Road rage. Speeding. Aggressive driving.
There's a litany of complaints about traffic on Rock Road, and area law enforcement agencies are banding together today to crack down on offenders.
A 24-hour traffic enforcement project is meant to catch the attention of drivers on Rock Road, one of Wichita's busiest streets.
"We get a lot of complaints" about traffic problems on Rock Road on a daily basis, Wichita Police Sgt. James Krok said.
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But Wichita isn't the only place where Rock Road gives drivers — and law enforcement officers — headaches, so every agency that polices the heavily traveled road is joining forces.
The special enforcement begins at 7 a.m. today and stretches to 7 a.m. Thursday. Officers from Derby, Mulvane and Bel Aire will join Wichita police, the Sedgwick County Sheriff's Office and the Kansas Highway Patrol in the crackdown.
Wichita's Patrol East will have a dozen officers monitoring Rock Road when they're not working other calls, Krok said.
Officers and troopers will watch for speeding, unsafe lane changes, aggressive driving, seat belt violations and driving under the influence.
The enforcement effort grew out of operation impact meetings local law enforcement agencies have begun having together to discuss issues and trends.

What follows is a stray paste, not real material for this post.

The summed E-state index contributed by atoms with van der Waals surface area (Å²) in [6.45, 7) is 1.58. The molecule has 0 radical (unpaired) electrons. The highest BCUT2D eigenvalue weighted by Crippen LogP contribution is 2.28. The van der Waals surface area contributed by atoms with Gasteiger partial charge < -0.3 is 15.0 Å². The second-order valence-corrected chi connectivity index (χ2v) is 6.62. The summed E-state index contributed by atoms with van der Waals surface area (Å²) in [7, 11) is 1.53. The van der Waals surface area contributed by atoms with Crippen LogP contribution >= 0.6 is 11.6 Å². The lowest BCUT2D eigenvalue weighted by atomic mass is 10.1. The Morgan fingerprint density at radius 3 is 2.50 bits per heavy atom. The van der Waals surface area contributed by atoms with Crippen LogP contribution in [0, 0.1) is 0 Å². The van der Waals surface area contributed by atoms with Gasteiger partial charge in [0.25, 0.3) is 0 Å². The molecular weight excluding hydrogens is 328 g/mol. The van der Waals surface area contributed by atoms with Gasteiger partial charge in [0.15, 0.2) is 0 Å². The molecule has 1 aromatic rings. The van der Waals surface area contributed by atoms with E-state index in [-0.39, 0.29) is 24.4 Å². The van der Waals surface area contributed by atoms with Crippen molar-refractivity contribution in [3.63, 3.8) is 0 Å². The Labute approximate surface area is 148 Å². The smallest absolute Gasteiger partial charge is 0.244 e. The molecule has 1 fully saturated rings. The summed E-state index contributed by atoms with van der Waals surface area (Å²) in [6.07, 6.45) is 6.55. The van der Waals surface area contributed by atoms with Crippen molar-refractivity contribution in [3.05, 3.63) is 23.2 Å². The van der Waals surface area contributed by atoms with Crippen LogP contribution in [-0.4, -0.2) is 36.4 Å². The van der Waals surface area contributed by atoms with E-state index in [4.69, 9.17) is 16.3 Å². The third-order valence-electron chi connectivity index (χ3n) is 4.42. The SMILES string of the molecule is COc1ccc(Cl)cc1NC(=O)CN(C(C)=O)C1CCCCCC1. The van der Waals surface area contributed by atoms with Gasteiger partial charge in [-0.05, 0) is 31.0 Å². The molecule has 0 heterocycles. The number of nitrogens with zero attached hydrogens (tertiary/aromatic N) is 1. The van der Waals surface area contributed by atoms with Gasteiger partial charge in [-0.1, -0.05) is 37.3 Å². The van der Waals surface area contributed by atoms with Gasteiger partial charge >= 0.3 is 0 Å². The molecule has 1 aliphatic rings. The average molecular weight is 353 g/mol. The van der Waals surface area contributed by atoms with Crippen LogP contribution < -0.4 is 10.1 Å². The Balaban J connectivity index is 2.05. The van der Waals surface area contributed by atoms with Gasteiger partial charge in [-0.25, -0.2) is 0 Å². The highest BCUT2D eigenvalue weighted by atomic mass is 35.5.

It quickly became apparent, Krok said, that Rock Road was a problem for every jurisdiction.
Rock Road is one of Wichita's most heavily traveled streets, according to traffic volume statistics compiled by the city. More than 28,500 vehicles use Rock Road south of Douglas on a daily basis, and nearly 27,500 have been counted regularly near 13th and Rock Road.
Those numbers stay high at points farther north and south alike: 26,300 near Harry on the south and 25,750 at 29th Street North.
Rock Road is also home to several intersections with high accident rates, Krok said.
"I call it 'wreck road,''' Jennifer Faulkner said. "I see an accident out the office window daily."
Faulkner works in the 1100 block of South Rock Road, between Lincoln and Harry.
There's no one reason for Rock Road's high accident rate, Krok said.
"So many things contribute to that," he said. "People on cell phones, people trying to burn that yellow light, people swinging out wide on turns."
This 24-hour project is an opening salvo meant to remind drivers to be safe, he said.